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9.4: Which Analysis Should You Conduct?

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    One of the most important concept that you need to understand is deciding which analysis you should conduct for a particular situation. To help you to figure out the analysis to conduct, there are a series of questions you should ask yourself.

    1. Does the problem deal with mean or proportion?
      Sometimes the problem states explicitly the words mean or proportion, but other times you have to figure it out based on the information you are given. If you counted number of individuals that responded in the affirmative to a question, then you are dealing with proportion. If you measured something, then you are dealing with mean.
    2. Does the problem have one or two samples?
      So look to see if one group was measured or if two groups were measured. If you have the data sets, then it is usually easy to figure out if there is one or two samples, then there is either one data set or two data sets. If you don’t have the data, then you need to decide if the problem describes collecting data from one group or from two groups.
    3. If you have two samples, then you need to determine if the samples are independent or dependent.
      If the individuals are different for both samples, then most likely the samples are independent. If you can’t tell, then determine if a data value from the first sample influences the data value in the second sample. In other words, can you pair data values together so you can find the difference, and that difference has meaning. If the answer is yes, then the samples are paired. Otherwise, the samples are independent.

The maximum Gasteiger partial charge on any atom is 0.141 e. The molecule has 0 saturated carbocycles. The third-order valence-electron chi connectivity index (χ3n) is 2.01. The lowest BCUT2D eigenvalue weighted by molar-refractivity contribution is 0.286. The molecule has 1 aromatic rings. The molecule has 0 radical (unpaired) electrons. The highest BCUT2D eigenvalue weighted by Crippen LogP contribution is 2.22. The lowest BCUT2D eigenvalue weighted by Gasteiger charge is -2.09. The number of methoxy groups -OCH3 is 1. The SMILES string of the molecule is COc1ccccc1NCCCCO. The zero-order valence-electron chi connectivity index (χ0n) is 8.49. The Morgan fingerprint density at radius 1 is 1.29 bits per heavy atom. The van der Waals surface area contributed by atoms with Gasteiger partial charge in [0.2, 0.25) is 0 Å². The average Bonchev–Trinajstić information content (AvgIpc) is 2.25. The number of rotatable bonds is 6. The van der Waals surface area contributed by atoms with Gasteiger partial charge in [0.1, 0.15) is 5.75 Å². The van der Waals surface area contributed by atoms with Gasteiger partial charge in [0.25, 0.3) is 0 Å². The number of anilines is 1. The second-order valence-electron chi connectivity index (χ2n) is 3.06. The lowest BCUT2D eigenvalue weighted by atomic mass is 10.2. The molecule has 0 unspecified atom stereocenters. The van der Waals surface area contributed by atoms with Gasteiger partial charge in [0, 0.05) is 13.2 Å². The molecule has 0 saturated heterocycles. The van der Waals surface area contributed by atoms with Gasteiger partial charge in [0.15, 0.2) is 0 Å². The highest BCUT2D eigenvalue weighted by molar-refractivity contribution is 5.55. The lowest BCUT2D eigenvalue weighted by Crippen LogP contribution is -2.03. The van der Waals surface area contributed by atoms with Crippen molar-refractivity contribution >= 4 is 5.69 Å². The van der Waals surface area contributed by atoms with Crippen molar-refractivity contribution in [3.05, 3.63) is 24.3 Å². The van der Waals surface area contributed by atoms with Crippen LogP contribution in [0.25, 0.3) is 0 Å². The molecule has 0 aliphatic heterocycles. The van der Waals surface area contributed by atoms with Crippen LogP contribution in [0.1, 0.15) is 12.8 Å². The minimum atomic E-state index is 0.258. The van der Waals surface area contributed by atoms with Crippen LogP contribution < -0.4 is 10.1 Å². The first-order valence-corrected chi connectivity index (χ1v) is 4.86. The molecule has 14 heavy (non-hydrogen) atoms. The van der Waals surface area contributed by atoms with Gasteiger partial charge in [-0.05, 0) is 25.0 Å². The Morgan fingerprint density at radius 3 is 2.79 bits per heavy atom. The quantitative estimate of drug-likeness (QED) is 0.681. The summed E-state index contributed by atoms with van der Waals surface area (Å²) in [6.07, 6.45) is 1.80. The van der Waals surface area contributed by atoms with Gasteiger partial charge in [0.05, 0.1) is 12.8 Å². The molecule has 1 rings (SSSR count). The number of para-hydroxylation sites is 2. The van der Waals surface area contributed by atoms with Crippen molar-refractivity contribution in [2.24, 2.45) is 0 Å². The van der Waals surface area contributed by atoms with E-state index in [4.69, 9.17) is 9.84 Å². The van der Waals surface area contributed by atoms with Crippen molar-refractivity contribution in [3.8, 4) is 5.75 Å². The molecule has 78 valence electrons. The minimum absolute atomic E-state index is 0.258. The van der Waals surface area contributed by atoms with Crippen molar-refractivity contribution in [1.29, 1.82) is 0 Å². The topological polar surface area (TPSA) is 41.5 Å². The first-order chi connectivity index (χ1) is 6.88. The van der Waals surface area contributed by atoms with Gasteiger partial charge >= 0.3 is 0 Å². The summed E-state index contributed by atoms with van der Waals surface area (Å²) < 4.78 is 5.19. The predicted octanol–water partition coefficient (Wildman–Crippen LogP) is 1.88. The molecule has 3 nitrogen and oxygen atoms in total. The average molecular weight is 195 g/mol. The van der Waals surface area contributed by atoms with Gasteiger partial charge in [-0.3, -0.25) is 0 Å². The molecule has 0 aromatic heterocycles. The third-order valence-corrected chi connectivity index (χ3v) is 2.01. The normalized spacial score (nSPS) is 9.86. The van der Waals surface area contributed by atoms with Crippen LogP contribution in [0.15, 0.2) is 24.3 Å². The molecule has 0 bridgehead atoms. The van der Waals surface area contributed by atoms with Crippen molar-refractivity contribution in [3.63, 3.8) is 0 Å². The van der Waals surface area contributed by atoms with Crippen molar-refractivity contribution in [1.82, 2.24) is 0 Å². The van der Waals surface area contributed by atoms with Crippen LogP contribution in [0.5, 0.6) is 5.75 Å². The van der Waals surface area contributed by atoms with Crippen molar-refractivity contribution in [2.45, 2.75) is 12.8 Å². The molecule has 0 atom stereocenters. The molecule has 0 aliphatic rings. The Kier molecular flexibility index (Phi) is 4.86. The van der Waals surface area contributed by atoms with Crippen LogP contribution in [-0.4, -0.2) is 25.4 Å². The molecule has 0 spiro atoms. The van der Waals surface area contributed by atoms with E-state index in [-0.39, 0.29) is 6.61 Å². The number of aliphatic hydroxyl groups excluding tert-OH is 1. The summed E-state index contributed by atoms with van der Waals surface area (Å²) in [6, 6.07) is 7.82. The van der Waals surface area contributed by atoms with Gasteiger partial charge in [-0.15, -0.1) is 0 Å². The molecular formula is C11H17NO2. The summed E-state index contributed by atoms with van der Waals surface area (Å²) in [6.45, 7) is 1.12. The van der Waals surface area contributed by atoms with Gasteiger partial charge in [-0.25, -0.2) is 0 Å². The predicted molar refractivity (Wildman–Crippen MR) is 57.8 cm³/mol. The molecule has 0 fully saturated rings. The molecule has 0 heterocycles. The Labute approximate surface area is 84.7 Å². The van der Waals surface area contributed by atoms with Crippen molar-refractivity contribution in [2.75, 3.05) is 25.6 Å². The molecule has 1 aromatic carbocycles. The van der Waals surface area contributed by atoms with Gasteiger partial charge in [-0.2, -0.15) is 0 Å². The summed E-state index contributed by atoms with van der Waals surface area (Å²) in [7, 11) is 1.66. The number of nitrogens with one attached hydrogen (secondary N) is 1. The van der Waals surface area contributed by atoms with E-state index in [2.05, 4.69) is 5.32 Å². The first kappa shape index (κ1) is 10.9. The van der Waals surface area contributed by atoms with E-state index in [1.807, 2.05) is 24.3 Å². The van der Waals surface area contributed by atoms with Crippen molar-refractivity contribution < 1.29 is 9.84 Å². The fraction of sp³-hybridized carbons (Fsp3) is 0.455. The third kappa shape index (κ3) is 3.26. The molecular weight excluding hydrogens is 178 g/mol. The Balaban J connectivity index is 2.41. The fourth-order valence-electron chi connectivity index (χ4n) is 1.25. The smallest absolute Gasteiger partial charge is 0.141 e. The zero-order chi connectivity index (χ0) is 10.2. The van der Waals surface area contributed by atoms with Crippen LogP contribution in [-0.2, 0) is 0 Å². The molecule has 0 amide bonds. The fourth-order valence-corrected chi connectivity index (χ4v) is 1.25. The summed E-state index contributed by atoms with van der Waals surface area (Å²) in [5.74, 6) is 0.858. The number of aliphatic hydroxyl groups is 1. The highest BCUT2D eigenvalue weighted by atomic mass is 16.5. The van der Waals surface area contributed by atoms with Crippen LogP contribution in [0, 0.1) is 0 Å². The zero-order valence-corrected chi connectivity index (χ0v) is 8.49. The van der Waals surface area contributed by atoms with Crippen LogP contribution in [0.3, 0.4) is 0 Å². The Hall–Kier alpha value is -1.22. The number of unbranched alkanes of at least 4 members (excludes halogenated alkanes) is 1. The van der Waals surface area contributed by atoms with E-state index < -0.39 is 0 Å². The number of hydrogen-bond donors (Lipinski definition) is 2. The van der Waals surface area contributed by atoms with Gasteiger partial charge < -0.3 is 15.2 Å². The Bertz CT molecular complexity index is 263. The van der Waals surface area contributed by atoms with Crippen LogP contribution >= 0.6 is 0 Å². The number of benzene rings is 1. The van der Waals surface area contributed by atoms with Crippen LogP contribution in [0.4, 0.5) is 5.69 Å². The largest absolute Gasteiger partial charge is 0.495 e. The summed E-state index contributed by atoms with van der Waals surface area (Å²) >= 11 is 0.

4. Does the situation involve a hypothesis test or a confidence interval?
      If the problem talks about "do the data show", "is there evidence of", "test to see", then you are doing a hypothesis test. If the problem talks about "find the value", "estimate the" or "find the interval", then you are doing a confidence interval.

    So if you have a situation that has two samples, independent samples, involving the mean, and is a hypothesis test, then you have a two-sample independent t-test. Now you look up the assumptions and the formula or technology process for doing this test. Every hypothesis test involves the same six steps, and you just have to use the correct assumptions and calculations. Every confidence interval has the same five steps, and again you just need to use the correct assumptions and calculations. So this is why it is so important to figure out what analysis you should conduct.

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    9.4: Which Analysis Should You Conduct? is shared under a CC BY-SA 4.0 license and was authored, remixed, and/or curated by Kathryn Kozak via source content that was edited to conform to the style and standards of the LibreTexts platform; a detailed edit history is available upon request.